The fog finally begins to lift and the warmth of the sun penetrates the back of my jersey. The next several miles are somewhat of a blur as the miles continued to fly by, and I continued to maintain a high but sustainable heart rate. Mile 20…my sit bones and upper back are killing me, and I’m having a mental low point in the race. I realize that I have 50.5 miles to go. Then, I catch another female racer and ask ‘How ya’ doing?’ She replies, ‘Not so great and my confidence is shot.’ I tell her she’s doing great and to keep up the good work. I suddenly realize that I feel better myself! Then I remind myself…focus on the small victories…getting up the next rooted, rock laden hill…reaching the next aid station…focusing on when I need to take calories again. With those thoughts in my head, I lifted myself out of my temporary funk and knocked out the next 16+ miles. I pulled into aid #2 (~35 miles) at 3:03:00; again, well in advance of the 5:00:00 cutoff time. I was feeling strong and focused. Much to my surprise, I saw my friend Joanne at aid #2. In my six years of mountain biking, Joanne has always been stronger and faster than I am, so I was jazzed to know that my pacing strategy was working so far. After a quick refill of Heed and water in my camelback with the help of a volunteer, I was on my way in four minutes.

The several miles of trail following aid #2 were sweet. Rolling and fast with beautiful, expansive views with only a few deep puddles to navigate through. Thanks to cows, this also meant navigating around…or through if you weren’t as lucky…fresh patties. Oh well, it wouldn’t be a mountain bike race without a few extra obstacles. Damn, Joanne passed me! As the course progresses, I remind myself of my body’s hourly regimen of calorie intake from Hammer gel and endurolytes. I’ve never had cramping in a race, and don’t want to start today. I roll into aid #3 at about 5:00:00 having completed about 45 miles. I realize that I haven’t yet peed during the race, which isn’t good, but this aid station is pretty exposed. I give it a thought for a split second but decide to wait until I find a large rock. With a full camel back and only three minutes lost, I roll out of aid #3. So far, so good, but I know the course is going to get tougher from here on out.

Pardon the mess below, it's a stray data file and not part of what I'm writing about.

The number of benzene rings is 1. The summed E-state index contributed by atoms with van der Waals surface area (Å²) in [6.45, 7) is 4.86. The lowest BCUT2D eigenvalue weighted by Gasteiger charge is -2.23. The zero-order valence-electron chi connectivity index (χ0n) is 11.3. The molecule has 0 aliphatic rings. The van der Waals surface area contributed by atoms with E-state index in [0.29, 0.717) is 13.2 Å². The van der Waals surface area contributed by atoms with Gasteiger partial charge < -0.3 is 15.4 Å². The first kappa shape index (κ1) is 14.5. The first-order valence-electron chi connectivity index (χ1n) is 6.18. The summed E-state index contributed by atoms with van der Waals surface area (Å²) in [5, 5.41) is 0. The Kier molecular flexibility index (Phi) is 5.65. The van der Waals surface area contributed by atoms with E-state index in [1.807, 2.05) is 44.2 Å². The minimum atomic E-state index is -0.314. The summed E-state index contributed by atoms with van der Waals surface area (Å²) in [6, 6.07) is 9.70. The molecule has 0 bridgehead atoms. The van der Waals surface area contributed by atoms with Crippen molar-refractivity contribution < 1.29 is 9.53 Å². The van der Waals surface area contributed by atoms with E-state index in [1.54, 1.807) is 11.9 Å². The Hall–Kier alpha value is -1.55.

For the next nine miles, the course continued to climb and included several nasty bog crossings, one of which was thigh deep. Nothing like humping your bike through a big wallow wondering what is lying on the bottom. Luckily the bog monster didn’t launch out at me and take a limb off, although I’m not sure if my bike shoes will ever be the same! Reminder to self…calories, endurolytes. God, the miles are going by slowly, and my legs are starting to feel heavy, but the race course volunteers continue to give their hoots, hollers and boosts of confidence which help keep me moving forward. I finally reach aid #4 at ~6:10:00. Okay, I’ve done 54 miles and I’m well within all the cutoff times so far. I tell myself that I have to keep rolling; no long stops. At this point, I’m about useless and can’t even attempt to fumble my bladder open. Another wonderful volunteer assists me and makes sure I’ve got everything I need. Off I go, slowly but surely.